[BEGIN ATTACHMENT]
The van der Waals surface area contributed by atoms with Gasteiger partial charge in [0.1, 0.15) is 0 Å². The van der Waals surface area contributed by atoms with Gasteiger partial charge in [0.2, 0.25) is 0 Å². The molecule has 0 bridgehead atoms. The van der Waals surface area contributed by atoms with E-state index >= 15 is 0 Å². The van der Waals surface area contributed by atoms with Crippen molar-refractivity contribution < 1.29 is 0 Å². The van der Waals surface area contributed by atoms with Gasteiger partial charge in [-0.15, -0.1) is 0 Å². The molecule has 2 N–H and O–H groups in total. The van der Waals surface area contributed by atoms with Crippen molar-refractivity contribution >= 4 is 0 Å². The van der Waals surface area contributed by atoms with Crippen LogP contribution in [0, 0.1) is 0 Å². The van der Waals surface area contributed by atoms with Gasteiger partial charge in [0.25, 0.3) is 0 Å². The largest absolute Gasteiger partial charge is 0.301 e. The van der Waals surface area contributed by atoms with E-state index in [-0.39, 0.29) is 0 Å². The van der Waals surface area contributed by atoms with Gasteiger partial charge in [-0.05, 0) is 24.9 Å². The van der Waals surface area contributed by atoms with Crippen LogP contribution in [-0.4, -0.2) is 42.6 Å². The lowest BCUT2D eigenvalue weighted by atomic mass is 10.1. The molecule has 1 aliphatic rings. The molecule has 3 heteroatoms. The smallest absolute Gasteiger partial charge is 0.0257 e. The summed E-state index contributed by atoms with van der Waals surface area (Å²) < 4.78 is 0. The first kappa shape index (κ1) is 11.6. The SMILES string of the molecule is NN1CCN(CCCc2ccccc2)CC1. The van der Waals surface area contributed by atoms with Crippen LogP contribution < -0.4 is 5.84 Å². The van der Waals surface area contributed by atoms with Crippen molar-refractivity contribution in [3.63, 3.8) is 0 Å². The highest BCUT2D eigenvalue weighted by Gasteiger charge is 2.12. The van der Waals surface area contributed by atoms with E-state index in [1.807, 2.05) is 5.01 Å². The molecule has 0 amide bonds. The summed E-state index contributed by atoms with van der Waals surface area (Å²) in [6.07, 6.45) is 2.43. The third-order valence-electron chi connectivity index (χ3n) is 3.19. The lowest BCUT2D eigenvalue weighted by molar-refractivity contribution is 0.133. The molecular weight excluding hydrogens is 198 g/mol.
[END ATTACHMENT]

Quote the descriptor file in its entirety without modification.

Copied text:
The van der Waals surface area contributed by atoms with Gasteiger partial charge in [0.1, 0.15) is 0 Å². The van der Waals surface area contributed by atoms with Gasteiger partial charge in [0.2, 0.25) is 0 Å². The molecule has 0 bridgehead atoms. The van der Waals surface area contributed by atoms with E-state index >= 15 is 0 Å². The van der Waals surface area contributed by atoms with Crippen molar-refractivity contribution < 1.29 is 0 Å². The van der Waals surface area contributed by atoms with Gasteiger partial charge in [-0.15, -0.1) is 0 Å². The molecule has 2 N–H and O–H groups in total. The van der Waals surface area contributed by atoms with Crippen molar-refractivity contribution >= 4 is 0 Å². The van der Waals surface area contributed by atoms with Crippen LogP contribution in [0, 0.1) is 0 Å². The van der Waals surface area contributed by atoms with Gasteiger partial charge in [0.25, 0.3) is 0 Å². The largest absolute Gasteiger partial charge is 0.301 e. The van der Waals surface area contributed by atoms with E-state index in [-0.39, 0.29) is 0 Å². The van der Waals surface area contributed by atoms with Gasteiger partial charge in [-0.05, 0) is 24.9 Å². The van der Waals surface area contributed by atoms with Crippen LogP contribution in [-0.4, -0.2) is 42.6 Å². The lowest BCUT2D eigenvalue weighted by atomic mass is 10.1. The molecule has 1 aliphatic rings. The molecule has 3 heteroatoms. The smallest absolute Gasteiger partial charge is 0.0257 e. The summed E-state index contributed by atoms with van der Waals surface area (Å²) < 4.78 is 0. The first kappa shape index (κ1) is 11.6. The SMILES string of the molecule is NN1CCN(CCCc2ccccc2)CC1. The van der Waals surface area contributed by atoms with Crippen LogP contribution < -0.4 is 5.84 Å². The van der Waals surface area contributed by atoms with Crippen molar-refractivity contribution in [3.63, 3.8) is 0 Å². The highest BCUT2D eigenvalue weighted by Gasteiger charge is 2.12. The van der Waals surface area contributed by atoms with E-state index in [1.807, 2.05) is 5.01 Å². The molecule has 0 amide bonds. The summed E-state index contributed by atoms with van der Waals surface area (Å²) in [6.07, 6.45) is 2.43. The third-order valence-electron chi connectivity index (χ3n) is 3.19. The lowest BCUT2D eigenvalue weighted by molar-refractivity contribution is 0.133. The molecular weight excluding hydrogens is 198 g/mol.